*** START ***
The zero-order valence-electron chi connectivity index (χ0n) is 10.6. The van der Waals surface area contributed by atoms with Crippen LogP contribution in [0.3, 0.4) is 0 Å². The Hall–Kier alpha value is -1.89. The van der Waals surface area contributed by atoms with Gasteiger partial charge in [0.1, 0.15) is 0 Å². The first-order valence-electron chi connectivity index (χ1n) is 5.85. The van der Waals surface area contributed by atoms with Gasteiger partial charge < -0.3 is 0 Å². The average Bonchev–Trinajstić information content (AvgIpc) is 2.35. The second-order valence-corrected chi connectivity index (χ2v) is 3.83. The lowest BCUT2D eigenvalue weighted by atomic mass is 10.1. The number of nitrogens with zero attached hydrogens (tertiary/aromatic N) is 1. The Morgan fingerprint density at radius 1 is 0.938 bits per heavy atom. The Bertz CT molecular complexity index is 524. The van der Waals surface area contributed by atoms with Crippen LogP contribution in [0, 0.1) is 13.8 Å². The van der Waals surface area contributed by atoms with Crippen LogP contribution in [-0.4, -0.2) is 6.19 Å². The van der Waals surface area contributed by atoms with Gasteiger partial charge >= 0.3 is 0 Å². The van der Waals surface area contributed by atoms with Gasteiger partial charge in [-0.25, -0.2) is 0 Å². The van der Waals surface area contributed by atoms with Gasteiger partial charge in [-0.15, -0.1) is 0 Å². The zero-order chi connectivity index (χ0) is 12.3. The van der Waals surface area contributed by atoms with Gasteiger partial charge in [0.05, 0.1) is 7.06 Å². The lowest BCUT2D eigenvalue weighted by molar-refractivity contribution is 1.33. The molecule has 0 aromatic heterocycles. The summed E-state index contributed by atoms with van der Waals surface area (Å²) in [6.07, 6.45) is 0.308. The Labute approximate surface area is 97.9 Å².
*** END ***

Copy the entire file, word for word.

The zero-order valence-electron chi connectivity index (χ0n) is 10.6. The van der Waals surface area contributed by atoms with Crippen LogP contribution in [0.3, 0.4) is 0 Å². The Hall–Kier alpha value is -1.89. The van der Waals surface area contributed by atoms with Gasteiger partial charge in [0.1, 0.15) is 0 Å². The first-order valence-electron chi connectivity index (χ1n) is 5.85. The van der Waals surface area contributed by atoms with Gasteiger partial charge < -0.3 is 0 Å². The average Bonchev–Trinajstić information content (AvgIpc) is 2.35. The second-order valence-corrected chi connectivity index (χ2v) is 3.83. The lowest BCUT2D eigenvalue weighted by atomic mass is 10.1. The number of nitrogens with zero attached hydrogens (tertiary/aromatic N) is 1. The Morgan fingerprint density at radius 1 is 0.938 bits per heavy atom. The Bertz CT molecular complexity index is 524. The van der Waals surface area contributed by atoms with Crippen LogP contribution in [0, 0.1) is 13.8 Å². The van der Waals surface area contributed by atoms with Crippen LogP contribution in [-0.4, -0.2) is 6.19 Å². The van der Waals surface area contributed by atoms with Gasteiger partial charge >= 0.3 is 0 Å². The van der Waals surface area contributed by atoms with Gasteiger partial charge in [-0.25, -0.2) is 0 Å². The van der Waals surface area contributed by atoms with Gasteiger partial charge in [-0.15, -0.1) is 0 Å². The zero-order chi connectivity index (χ0) is 12.3. The van der Waals surface area contributed by atoms with Gasteiger partial charge in [0.05, 0.1) is 7.06 Å². The lowest BCUT2D eigenvalue weighted by molar-refractivity contribution is 1.33. The molecule has 0 aromatic heterocycles. The summed E-state index contributed by atoms with van der Waals surface area (Å²) in [6.07, 6.45) is 0.308. The Labute approximate surface area is 97.9 Å².